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Is "Feed a Cold, Starve a Fever" True?

October 19, 2016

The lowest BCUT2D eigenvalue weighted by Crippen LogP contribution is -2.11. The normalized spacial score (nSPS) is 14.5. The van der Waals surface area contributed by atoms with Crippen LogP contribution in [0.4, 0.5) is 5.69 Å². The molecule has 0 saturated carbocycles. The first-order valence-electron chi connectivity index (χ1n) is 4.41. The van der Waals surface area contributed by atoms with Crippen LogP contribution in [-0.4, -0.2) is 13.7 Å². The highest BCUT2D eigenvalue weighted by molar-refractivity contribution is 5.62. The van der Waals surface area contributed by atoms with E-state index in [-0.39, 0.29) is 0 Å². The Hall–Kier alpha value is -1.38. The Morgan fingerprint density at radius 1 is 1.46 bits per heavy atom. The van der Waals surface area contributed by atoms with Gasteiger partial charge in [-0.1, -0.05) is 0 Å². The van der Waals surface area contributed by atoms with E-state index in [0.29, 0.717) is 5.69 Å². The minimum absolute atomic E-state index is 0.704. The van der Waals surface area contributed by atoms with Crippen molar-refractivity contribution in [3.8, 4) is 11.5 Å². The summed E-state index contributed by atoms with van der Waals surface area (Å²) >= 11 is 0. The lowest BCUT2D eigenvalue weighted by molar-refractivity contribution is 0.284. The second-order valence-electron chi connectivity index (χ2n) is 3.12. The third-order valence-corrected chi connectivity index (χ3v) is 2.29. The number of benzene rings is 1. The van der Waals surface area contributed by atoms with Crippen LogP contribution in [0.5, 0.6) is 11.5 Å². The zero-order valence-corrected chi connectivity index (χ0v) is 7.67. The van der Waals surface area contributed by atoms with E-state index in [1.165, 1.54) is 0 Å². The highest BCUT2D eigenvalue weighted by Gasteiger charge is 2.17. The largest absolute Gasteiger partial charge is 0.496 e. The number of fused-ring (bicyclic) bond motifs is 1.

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Thanks to modern medicine and the introduction of 21st century scientific research, many of the old wives’ tales once held in high esteem have been debunked. Eating carrots will not magically improve your eyesight, coffee does not have the ability to stunt your growth, nor does feeding a cold or starving a fever help you out—unless, of course, you wish to prolong your illness. Refusing your body its nutrients in order to treat a sickness is ill-advised and stems from non-scientific assumptions about the human body made centuries ago. The idea was that when a person had a cold their internal body temperature was literally becoming colder and thus needed some sort of food to warm it up. Conversely, when someone suffered from a fever and an increasing body temperature the opposite conclusion was assumed. Today, we know that these facts are not true, but unfortunately the old saying is occasionally still believed and followed. This can lead to dangerous effects on a sick body, especially that of a sick child. So how does one nutritionally combat illness and what are the best food options with which to do so? When a person is fighting an illness their body is working overtime. Therefore, the body’s metabolic rates increase exponentially as it uses more calories and energy to heal itself and fight the virus or infection. The loss of calories and electrolytes requires some sort of replenishment—definitely not starvation. Dehydration is also a concern, and doctors recommend a 20-30% increase in fluid uptake no matter what the illness. These guidelines are especially important when it comes to sick children, as their bodies do not have the fat stores available for emergency replenishment that adults’ bodies do. They are also often unable to communicate when they are feeling hungry or thirsty, so being aware of what they are consuming while ill is an important measure to consider. So is it dangerous not to eat when you just aren’t feeling hungry, but you’re also sick? Not necessarily. In fact, some illnesses naturally suppress appetite in order to conserve the body’s energy. Furthermore, it’s certainly not advisable to force-feed yourself. It’s simply not logical to force food down when experiencing symptoms like nausea, vomiting, or diarrhea. Adults can safely wait to eat until hunger pangs occur, but hydrating—in the form of water or an electrolyte-rich sports drink—is strongly suggested whether or not you are feeling parched. Now that we are aware of the benefits of feeding the body while sick, it’s important to evaluate just what needs to be eaten in order to get better sooner. The old staple of chicken soup, or some sort of broth, is actually one of the best bets when it comes to feeding that cold—or that fever. Soup generally has a high sodium content great for replenishing electrolytes, warmth to breakdown mucus and clear sinuses, and ample calories to give your body its energy back. Doctors recommend staying away from foods that are high in saturated fat due to their ability to disrupt the body’s levels of good and bad bacteria. High-fiber, Vitamin A and C, and antioxidant rich foods are suggested when trying to recover from the flu or a common cold. So is there absolutely no truth to that old wives’ tale? Perhaps, at least for rats, there may be some. A recent study has found that when withholding food from rats with both viral and bacterial infections, the former died but the bacteria-infected rats survived. Yale University immunobiology professor Ruslan Medzhitov moves to suggest that the phrase "feed a virus, starve a bacteria" may then hold more truth than its forerunner. Further research has yet to be done on humans however, so for now, keeping eat and get well soon.
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